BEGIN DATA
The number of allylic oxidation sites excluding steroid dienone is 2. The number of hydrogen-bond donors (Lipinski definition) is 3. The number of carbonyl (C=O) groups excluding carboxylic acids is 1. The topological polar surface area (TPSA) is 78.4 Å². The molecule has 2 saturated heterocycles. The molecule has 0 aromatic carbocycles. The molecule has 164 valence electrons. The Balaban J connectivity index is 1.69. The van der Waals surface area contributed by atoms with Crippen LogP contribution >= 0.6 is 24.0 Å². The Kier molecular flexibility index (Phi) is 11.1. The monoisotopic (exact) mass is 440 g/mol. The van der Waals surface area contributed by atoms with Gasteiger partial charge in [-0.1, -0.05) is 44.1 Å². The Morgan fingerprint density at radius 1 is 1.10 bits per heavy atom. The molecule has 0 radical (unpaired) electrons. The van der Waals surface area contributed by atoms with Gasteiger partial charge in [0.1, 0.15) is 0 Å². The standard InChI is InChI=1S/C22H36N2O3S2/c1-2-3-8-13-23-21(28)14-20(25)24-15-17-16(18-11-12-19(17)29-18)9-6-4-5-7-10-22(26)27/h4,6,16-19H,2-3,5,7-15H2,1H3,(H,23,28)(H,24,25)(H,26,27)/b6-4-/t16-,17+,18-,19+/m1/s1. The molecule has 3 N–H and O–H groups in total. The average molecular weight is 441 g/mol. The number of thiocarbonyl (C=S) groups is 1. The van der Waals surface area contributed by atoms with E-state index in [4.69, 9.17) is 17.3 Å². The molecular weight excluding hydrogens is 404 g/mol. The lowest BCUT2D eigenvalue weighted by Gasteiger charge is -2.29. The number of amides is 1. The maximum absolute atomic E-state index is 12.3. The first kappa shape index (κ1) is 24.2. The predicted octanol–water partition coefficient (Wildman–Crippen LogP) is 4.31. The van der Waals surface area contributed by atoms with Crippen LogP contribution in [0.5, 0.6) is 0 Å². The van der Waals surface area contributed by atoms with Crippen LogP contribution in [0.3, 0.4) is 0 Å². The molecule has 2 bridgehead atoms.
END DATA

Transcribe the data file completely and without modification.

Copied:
The number of allylic oxidation sites excluding steroid dienone is 2. The number of hydrogen-bond donors (Lipinski definition) is 3. The number of carbonyl (C=O) groups excluding carboxylic acids is 1. The topological polar surface area (TPSA) is 78.4 Å². The molecule has 2 saturated heterocycles. The molecule has 0 aromatic carbocycles. The molecule has 164 valence electrons. The Balaban J connectivity index is 1.69. The van der Waals surface area contributed by atoms with Crippen LogP contribution >= 0.6 is 24.0 Å². The Kier molecular flexibility index (Phi) is 11.1. The monoisotopic (exact) mass is 440 g/mol. The van der Waals surface area contributed by atoms with Gasteiger partial charge in [-0.1, -0.05) is 44.1 Å². The Morgan fingerprint density at radius 1 is 1.10 bits per heavy atom. The molecule has 0 radical (unpaired) electrons. The van der Waals surface area contributed by atoms with Gasteiger partial charge in [0.1, 0.15) is 0 Å². The standard InChI is InChI=1S/C22H36N2O3S2/c1-2-3-8-13-23-21(28)14-20(25)24-15-17-16(18-11-12-19(17)29-18)9-6-4-5-7-10-22(26)27/h4,6,16-19H,2-3,5,7-15H2,1H3,(H,23,28)(H,24,25)(H,26,27)/b6-4-/t16-,17+,18-,19+/m1/s1. The molecule has 3 N–H and O–H groups in total. The average molecular weight is 441 g/mol. The number of thiocarbonyl (C=S) groups is 1. The van der Waals surface area contributed by atoms with E-state index in [4.69, 9.17) is 17.3 Å². The molecular weight excluding hydrogens is 404 g/mol. The lowest BCUT2D eigenvalue weighted by Gasteiger charge is -2.29. The number of amides is 1. The maximum absolute atomic E-state index is 12.3. The first kappa shape index (κ1) is 24.2. The predicted octanol–water partition coefficient (Wildman–Crippen LogP) is 4.31. The van der Waals surface area contributed by atoms with Crippen LogP contribution in [0.5, 0.6) is 0 Å². The van der Waals surface area contributed by atoms with Crippen LogP contribution in [0.3, 0.4) is 0 Å². The molecule has 2 bridgehead atoms.